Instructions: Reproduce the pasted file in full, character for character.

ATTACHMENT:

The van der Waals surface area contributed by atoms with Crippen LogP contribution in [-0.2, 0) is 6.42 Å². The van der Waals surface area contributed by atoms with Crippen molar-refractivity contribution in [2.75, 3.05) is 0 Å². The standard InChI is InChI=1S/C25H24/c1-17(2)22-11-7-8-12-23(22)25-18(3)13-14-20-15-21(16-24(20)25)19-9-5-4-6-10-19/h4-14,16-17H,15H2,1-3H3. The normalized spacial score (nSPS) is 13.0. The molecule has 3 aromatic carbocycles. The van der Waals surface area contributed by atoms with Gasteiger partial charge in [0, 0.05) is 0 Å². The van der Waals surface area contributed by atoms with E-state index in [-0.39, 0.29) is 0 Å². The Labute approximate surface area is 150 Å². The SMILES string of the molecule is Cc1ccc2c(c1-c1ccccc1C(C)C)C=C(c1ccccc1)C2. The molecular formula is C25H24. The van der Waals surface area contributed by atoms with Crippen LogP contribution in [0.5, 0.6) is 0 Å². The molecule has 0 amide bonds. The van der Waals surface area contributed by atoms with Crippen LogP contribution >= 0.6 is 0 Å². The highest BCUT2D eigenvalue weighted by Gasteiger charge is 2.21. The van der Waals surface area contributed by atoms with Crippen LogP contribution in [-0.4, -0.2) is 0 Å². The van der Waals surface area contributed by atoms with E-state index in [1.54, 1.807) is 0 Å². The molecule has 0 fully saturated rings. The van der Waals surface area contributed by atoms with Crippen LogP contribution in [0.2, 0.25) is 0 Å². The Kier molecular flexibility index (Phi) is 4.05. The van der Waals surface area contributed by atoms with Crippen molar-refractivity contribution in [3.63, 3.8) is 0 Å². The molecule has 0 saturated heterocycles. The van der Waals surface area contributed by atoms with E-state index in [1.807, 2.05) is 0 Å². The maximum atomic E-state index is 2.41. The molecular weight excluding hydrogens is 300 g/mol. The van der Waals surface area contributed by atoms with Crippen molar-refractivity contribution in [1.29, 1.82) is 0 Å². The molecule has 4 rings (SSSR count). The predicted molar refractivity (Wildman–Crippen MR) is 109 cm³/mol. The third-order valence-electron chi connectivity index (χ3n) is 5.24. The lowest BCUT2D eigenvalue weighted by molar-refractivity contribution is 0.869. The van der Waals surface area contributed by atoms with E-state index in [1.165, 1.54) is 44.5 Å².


The van der Waals surface area contributed by atoms with Crippen LogP contribution in [-0.2, 0) is 6.42 Å². The van der Waals surface area contributed by atoms with Crippen molar-refractivity contribution in [2.75, 3.05) is 0 Å². The standard InChI is InChI=1S/C25H24/c1-17(2)22-11-7-8-12-23(22)25-18(3)13-14-20-15-21(16-24(20)25)19-9-5-4-6-10-19/h4-14,16-17H,15H2,1-3H3. The normalized spacial score (nSPS) is 13.0. The molecule has 3 aromatic carbocycles. The van der Waals surface area contributed by atoms with Gasteiger partial charge in [0, 0.05) is 0 Å². The van der Waals surface area contributed by atoms with E-state index in [-0.39, 0.29) is 0 Å². The Labute approximate surface area is 150 Å². The SMILES string of the molecule is Cc1ccc2c(c1-c1ccccc1C(C)C)C=C(c1ccccc1)C2. The molecular formula is C25H24. The van der Waals surface area contributed by atoms with Crippen LogP contribution in [0.5, 0.6) is 0 Å². The molecule has 0 amide bonds. The van der Waals surface area contributed by atoms with Crippen LogP contribution >= 0.6 is 0 Å². The highest BCUT2D eigenvalue weighted by Gasteiger charge is 2.21. The van der Waals surface area contributed by atoms with Crippen LogP contribution in [-0.4, -0.2) is 0 Å². The van der Waals surface area contributed by atoms with E-state index in [1.54, 1.807) is 0 Å². The molecule has 0 fully saturated rings. The van der Waals surface area contributed by atoms with Crippen LogP contribution in [0.2, 0.25) is 0 Å². The Kier molecular flexibility index (Phi) is 4.05. The van der Waals surface area contributed by atoms with Crippen molar-refractivity contribution in [3.63, 3.8) is 0 Å². The molecule has 0 saturated heterocycles. The van der Waals surface area contributed by atoms with E-state index in [1.807, 2.05) is 0 Å². The maximum atomic E-state index is 2.41. The molecular weight excluding hydrogens is 300 g/mol. The van der Waals surface area contributed by atoms with Crippen molar-refractivity contribution in [1.29, 1.82) is 0 Å². The molecule has 4 rings (SSSR count). The predicted molar refractivity (Wildman–Crippen MR) is 109 cm³/mol. The third-order valence-electron chi connectivity index (χ3n) is 5.24. The lowest BCUT2D eigenvalue weighted by molar-refractivity contribution is 0.869. The van der Waals surface area contributed by atoms with E-state index in [1.165, 1.54) is 44.5 Å².